I was recently cleaning out some old emails and found a couple of emails from a vendor that got me thinking. Before we get to the actual email, let me tell you the situation. A few years ago, I had downloaded a trial version of a piece of software. Many companies require you to provide some information prior to allowing you to download, so I had provided whatever info they had requested. It’s not uncommon for companies to have someone in their sales group follow up. In this particular case, this vendor was in the same city as me (I’ll refrain from sharing the name of the company or sales person) so a salesman emailed me requesting a meeting.
Here is the email I recieved, with the subject being “[his company name] visit – [my company name]:”
I would like to stop by and introduce myself. Here are some times.
Monday 1/28/08 at 10am, Noon for Lunch or 2pm.
Tuesday 1/29/08 at 10am, Noon for Lunch or 2pm.
Wednesday 1/30/08 at 10am, Noon for Lunch or 2pm.
Please reply back with a time that will work for you.
Have a great day!
I then received the same exact message six months later – the only change was with the three dates he supplied. Normally, I would have deleted these messages and ignored them, but there are so many lessons to learn her that I figured that someday I could share those lessons with either my readers or within my courses. So let’s look at some of the ways this could have been a more effective message.
1. It’s too obvious that it’s a form letter.
Everyone uses templates and form letters these days – they make life a lot easier. But for this one, all this guy does is change the name in the salutation (more on that later), the dates of the meetings and the name of the target company in the subject. The key with templates (and this is especailly true with sales letters and resumes) is that they shouldn’t read like a template. If this guy had simply added “not sure if you saw my earlier request, so I just wanted to follow up” or something like that to the greeting in his second note to me, I would have given him a Mulligan on this first one. Even the subject reeks of convience on his part – it helps him sort of his mail nicely but it doesn’t encourage the recipient to open it.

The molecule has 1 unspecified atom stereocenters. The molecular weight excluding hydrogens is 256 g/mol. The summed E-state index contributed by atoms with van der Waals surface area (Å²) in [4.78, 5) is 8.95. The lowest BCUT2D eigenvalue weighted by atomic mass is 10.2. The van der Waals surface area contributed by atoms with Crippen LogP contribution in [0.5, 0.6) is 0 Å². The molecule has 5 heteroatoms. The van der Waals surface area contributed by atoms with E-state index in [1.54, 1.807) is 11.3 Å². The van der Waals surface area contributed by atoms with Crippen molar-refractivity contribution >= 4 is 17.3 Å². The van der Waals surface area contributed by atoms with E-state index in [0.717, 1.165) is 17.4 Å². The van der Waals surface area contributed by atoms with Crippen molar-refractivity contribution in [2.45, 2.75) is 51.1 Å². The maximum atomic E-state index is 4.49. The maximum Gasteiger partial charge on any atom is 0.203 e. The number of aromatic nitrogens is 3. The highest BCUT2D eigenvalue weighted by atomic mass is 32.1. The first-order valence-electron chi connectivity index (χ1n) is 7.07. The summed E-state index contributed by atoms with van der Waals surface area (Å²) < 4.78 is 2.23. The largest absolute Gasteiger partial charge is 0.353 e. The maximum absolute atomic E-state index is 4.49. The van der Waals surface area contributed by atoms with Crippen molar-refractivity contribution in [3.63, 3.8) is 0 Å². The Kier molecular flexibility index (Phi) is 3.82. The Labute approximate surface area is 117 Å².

2. Never assume people like nicknames.
The thing that caught my eye right away is that he shortened my first name. Yes, people do that all the time (which is a pet peeve of mine) but you need to be more careful with potential prospects. I know some people who get very upset when people shorten their names so I always ask people if they go by something other than their full name. While I don’t hate someone for life for making this assumption, I happen to prefer my full first name and politely correct them. I could go on and on about how this happens in casual conversations but let’s go back to this sales person. I filled out the form on his website with “James Feudo” as my name so he should have erred on the side of caution and gone with that.
3. He completely missed the point of sales.
Now he could have still been successful if he messed up the first two points if he got this one right, but this is where he failed miserably. When I look as his letter as a busy professional, all I see is someone that wants to come talk to me and waste my time. “I would like to stop by and introduce myself” doesn’t appeal to me in any way unless I was lonely and looking for someone to talk to. Spam for things like penis enlargement (which is his message might as well be) are more effective than this because at least there appears to be some benefit to the reader (unless the reader is female of course). But there’s nothing about his services or any specials in the message. All he’s saying is “I want to come by and learn what you do so I can tell you about my products.” He could have said something like “I’m just trying connect with clients in the area and was wondering if I could take you out to lunch so I can learn about your needs.” When you’re a salesperson, you need to focus on your customers’ needs, not you’re own.
Unfortunately, the only thing I can think of that this guy did right was follow up with me right away. But given his communication was so ineffective, he could have followed up months out and it would have had the same effect. So whenever you sit down to write a sales letter, take a piece of advice from speaking – remember that it’s all about the audience.
James Feudo owns the Boston Web Design Agency JVF Solutions and loves blogging about personal development and communication in his spare time.
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